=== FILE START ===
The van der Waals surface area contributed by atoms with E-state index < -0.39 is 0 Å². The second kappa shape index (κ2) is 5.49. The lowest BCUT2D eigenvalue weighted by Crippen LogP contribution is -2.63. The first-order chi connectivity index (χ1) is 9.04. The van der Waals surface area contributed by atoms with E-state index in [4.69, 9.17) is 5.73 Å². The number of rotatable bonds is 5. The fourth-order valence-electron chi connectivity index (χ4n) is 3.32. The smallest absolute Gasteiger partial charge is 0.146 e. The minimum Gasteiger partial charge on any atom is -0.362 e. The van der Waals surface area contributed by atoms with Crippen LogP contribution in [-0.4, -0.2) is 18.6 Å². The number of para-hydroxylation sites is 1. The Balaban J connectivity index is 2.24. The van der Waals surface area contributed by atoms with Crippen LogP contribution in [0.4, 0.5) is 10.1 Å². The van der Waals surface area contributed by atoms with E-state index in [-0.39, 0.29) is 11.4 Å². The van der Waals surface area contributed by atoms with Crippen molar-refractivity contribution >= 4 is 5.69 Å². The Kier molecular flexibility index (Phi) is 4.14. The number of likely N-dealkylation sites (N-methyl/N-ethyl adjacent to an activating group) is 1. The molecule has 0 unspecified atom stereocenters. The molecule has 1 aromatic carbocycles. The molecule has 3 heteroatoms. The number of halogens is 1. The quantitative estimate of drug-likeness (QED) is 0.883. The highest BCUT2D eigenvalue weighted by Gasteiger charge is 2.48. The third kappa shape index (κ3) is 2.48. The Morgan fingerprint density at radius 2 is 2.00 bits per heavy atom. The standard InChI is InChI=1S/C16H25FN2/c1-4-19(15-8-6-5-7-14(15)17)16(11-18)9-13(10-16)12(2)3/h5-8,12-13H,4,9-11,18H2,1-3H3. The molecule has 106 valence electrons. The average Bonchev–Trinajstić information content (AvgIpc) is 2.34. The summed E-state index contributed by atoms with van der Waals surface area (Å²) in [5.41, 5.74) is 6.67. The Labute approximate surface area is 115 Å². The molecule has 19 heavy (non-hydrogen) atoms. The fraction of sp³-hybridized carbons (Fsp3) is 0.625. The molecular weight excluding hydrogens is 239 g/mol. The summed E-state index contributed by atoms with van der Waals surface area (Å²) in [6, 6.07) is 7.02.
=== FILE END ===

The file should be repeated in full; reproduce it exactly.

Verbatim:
The van der Waals surface area contributed by atoms with E-state index < -0.39 is 0 Å². The second kappa shape index (κ2) is 5.49. The lowest BCUT2D eigenvalue weighted by Crippen LogP contribution is -2.63. The first-order chi connectivity index (χ1) is 9.04. The van der Waals surface area contributed by atoms with E-state index in [4.69, 9.17) is 5.73 Å². The number of rotatable bonds is 5. The fourth-order valence-electron chi connectivity index (χ4n) is 3.32. The smallest absolute Gasteiger partial charge is 0.146 e. The minimum Gasteiger partial charge on any atom is -0.362 e. The van der Waals surface area contributed by atoms with Crippen LogP contribution in [-0.4, -0.2) is 18.6 Å². The number of para-hydroxylation sites is 1. The Balaban J connectivity index is 2.24. The van der Waals surface area contributed by atoms with Crippen LogP contribution in [0.4, 0.5) is 10.1 Å². The van der Waals surface area contributed by atoms with E-state index in [-0.39, 0.29) is 11.4 Å². The van der Waals surface area contributed by atoms with Crippen molar-refractivity contribution >= 4 is 5.69 Å². The Kier molecular flexibility index (Phi) is 4.14. The number of likely N-dealkylation sites (N-methyl/N-ethyl adjacent to an activating group) is 1. The molecule has 0 unspecified atom stereocenters. The molecule has 1 aromatic carbocycles. The molecule has 3 heteroatoms. The number of halogens is 1. The quantitative estimate of drug-likeness (QED) is 0.883. The highest BCUT2D eigenvalue weighted by Gasteiger charge is 2.48. The third kappa shape index (κ3) is 2.48. The Morgan fingerprint density at radius 2 is 2.00 bits per heavy atom. The standard InChI is InChI=1S/C16H25FN2/c1-4-19(15-8-6-5-7-14(15)17)16(11-18)9-13(10-16)12(2)3/h5-8,12-13H,4,9-11,18H2,1-3H3. The molecule has 106 valence electrons. The average Bonchev–Trinajstić information content (AvgIpc) is 2.34. The summed E-state index contributed by atoms with van der Waals surface area (Å²) in [5.41, 5.74) is 6.67. The Labute approximate surface area is 115 Å². The molecule has 19 heavy (non-hydrogen) atoms. The fraction of sp³-hybridized carbons (Fsp3) is 0.625. The molecular weight excluding hydrogens is 239 g/mol. The summed E-state index contributed by atoms with van der Waals surface area (Å²) in [6, 6.07) is 7.02.